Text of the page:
On 6 September 2003 at 15:28 UTC, the satellite was badly damaged while being worked on at the Lockheed Martin Space Systems factory in Sunnyvale, California. The spacecraft fell to the floor as it reached 13° of tilt while being rotated. The satellite fell as a team was turning it from a vertical to a horizontal position. A NASA inquiry into the mishap determined that it was caused by a lack of procedural discipline throughout the facility. While the turn-over cart used during the procedure was in storage, a technician removed twenty-four bolts securing an adapter plate to it without documenting the action. The team subsequently using the cart to turn the satellite failed to check the bolts, as specified in the procedure, before attempting to move the satellite. Repairs to the satellite cost US$135 million. Lockheed Martin agreed to forfeit all profit from the project to help pay for repair costs; they later took a US$30 million charge relating to the incident. The remainder of the repair costs were paid by the United States government.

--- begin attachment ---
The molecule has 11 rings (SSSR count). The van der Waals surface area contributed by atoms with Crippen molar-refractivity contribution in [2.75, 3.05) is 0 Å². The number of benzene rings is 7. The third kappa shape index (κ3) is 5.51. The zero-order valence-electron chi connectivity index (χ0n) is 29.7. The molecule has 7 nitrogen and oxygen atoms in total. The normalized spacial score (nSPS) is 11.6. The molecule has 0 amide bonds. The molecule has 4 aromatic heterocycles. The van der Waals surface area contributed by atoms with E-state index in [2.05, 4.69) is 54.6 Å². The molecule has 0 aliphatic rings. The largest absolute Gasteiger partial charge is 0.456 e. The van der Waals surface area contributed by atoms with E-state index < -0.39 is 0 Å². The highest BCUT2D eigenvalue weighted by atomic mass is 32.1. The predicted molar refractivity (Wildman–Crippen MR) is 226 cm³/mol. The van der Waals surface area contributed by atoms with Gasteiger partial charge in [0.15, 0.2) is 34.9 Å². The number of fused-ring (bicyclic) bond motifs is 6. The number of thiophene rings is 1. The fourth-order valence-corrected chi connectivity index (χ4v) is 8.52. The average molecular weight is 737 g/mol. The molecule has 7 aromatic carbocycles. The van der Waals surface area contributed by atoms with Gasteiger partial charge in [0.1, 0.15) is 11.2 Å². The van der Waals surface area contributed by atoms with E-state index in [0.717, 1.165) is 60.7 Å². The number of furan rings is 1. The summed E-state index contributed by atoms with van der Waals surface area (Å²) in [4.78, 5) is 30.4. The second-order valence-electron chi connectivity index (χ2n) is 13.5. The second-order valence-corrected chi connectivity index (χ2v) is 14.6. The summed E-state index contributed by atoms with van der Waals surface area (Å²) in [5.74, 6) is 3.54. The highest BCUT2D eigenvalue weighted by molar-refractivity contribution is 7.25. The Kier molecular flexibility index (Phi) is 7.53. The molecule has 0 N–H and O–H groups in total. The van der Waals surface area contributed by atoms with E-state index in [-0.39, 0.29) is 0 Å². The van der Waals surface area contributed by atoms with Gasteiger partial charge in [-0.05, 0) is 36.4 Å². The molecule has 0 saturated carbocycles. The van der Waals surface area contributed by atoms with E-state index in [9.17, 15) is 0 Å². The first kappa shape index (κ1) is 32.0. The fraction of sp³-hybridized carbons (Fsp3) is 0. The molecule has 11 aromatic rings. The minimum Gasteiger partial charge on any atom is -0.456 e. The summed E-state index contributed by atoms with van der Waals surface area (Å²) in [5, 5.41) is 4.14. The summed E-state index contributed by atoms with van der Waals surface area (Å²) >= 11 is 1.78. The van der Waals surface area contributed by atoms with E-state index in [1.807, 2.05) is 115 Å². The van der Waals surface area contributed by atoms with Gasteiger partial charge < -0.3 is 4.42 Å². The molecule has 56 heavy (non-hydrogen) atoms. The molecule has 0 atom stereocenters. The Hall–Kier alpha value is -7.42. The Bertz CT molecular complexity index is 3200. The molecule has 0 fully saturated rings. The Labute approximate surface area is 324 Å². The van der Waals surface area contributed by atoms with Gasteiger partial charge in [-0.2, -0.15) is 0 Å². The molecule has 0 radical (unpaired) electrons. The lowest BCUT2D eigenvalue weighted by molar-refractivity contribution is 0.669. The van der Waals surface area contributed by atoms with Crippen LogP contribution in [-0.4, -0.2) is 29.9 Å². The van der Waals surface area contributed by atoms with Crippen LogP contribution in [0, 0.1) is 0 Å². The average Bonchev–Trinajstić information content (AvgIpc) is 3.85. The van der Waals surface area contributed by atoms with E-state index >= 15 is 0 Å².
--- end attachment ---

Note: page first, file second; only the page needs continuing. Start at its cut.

The NOAA series was scheduled to be replaced by a next-generation NPOESS series before that project was cancelled. Instead Suomi NPP was launched in 2011 as a bridge to the Joint Polar Satellite System (JPSS). The first JPSS satellite was launched in 2017.